Tue, Feb 13, 2018 - Page 3 News List

Chen Shui-bian’s son rails against the minister of justice over pardon statement

By Chen Wei-han  /  Staff reporter

Minister of Justice Chiu Tai-san (邱太三) said it was legally impossible to pardon former president Chen Shui-bian (陳水扁), as he still faces several charges, which provoked criticism from Chen’s son, Chen Chih-chung (陳致中).

In an interview with the Central News Agency yesterday, Chiu said only people who have exhausted all legal appeals could be considered for pardons, but the former president, who served more than six years of a 20-year sentence for corruption before being released on medical parole in 2015, still faces other criminal charges.

When granting a pardon, the crimes of which the subject has been convicted need to be stated, but several trials involving Chen Shui-bian are still pending, which renders him ineligible for a pardon.

If the ex-president were to be pardoned for the corruption charges of which he has already been convicted, “should he be pardoned again if he were to be convicted of other pending charges?” Chiu said.

Pardoning Chen Shui-bian is a political and divisive issue, so public opinion should be taken into account and an opinion poll might be necessary when deciding on the issue, Chiu said.

President Tsai Ing-wen (蔡英文) has not discussed the matter with him, Chiu said, adding that he would advise Tsai on how to write a pardon order, because minute differences in wording could have widely divergent legal effects.

In response, Chen Chi-chung criticized Chiu for perpetuating what he called a “loophole” in the Amnesty Act (赦免法), which stipulates that someone can only be pardoned for crimes of which they have been convicted.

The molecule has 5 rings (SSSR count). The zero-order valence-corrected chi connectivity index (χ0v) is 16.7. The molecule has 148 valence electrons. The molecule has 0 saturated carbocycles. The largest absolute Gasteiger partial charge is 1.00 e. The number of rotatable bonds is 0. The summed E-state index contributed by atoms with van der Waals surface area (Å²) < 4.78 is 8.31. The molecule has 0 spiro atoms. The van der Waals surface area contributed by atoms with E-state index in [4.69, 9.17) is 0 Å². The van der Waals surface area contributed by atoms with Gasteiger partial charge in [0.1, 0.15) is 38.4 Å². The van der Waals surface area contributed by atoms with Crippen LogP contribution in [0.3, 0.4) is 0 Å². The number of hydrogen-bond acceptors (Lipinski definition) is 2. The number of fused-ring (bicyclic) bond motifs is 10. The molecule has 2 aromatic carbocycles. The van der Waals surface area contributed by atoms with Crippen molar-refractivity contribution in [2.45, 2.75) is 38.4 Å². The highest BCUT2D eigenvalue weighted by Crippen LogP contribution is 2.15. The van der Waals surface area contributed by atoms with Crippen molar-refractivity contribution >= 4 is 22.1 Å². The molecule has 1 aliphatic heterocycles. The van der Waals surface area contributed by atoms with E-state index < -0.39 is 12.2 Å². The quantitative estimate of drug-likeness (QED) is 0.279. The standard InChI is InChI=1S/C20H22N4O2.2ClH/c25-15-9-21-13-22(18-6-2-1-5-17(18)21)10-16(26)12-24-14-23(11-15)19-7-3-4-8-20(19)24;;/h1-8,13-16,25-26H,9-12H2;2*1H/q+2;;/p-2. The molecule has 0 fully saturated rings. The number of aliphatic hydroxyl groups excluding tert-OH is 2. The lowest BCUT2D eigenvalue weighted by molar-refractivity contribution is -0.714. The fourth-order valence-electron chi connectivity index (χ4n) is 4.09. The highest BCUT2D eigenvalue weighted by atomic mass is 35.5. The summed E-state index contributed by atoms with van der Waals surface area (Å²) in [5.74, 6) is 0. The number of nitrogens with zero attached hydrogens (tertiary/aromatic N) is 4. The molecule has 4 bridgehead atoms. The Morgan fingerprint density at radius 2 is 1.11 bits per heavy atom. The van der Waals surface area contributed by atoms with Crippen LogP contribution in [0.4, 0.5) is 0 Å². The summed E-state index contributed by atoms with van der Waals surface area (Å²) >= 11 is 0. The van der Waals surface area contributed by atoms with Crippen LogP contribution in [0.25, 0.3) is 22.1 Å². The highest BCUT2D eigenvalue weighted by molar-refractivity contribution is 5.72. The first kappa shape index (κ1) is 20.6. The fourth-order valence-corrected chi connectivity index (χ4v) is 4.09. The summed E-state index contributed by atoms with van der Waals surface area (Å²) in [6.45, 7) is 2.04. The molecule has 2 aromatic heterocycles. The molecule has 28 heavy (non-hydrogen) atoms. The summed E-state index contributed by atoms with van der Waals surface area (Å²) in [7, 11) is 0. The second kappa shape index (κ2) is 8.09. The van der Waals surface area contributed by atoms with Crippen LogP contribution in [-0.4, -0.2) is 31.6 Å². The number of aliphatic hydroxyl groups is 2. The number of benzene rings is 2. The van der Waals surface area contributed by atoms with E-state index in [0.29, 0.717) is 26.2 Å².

An initiative to amend the law has been launched by Democratic Progressive Party Legislator Tsai Yi-yu (蔡易餘), and Chiu should support the amendment instead of keeping the “loophole” open, Chen Chih-chung said.

“It makes absolutely no sense if a president has to conduct an opinion poll to exercise their presidential privilege to redress judicial injustice,” he said.

“Speaking of opinion polls, the justice minister has the lowest approval rating among Cabinet members,” Chen Chih-chung added.

Chen Shui-bian pardoned 22 criminals while in office, and there had been no need to list their crimes in the pardon orders, he said.

Tsai Yi-yu, who has proposed amending the Amnesty Act to allow the president to pardon defendants for crimes even before being convicted, said Chiu should not have complicated the issue with the mention of opinion polls.

“The pardon [of Chen Shui-bian] is by nature a political issue, which is a decision to be made by the president alone,” Tsai Yi-yu said.

If Tsai Ing-wen decided to grant the pardon, the amendment could be carried out smoothly, Tsai Yi-yu said, adding that he would continue to push for the legislation.

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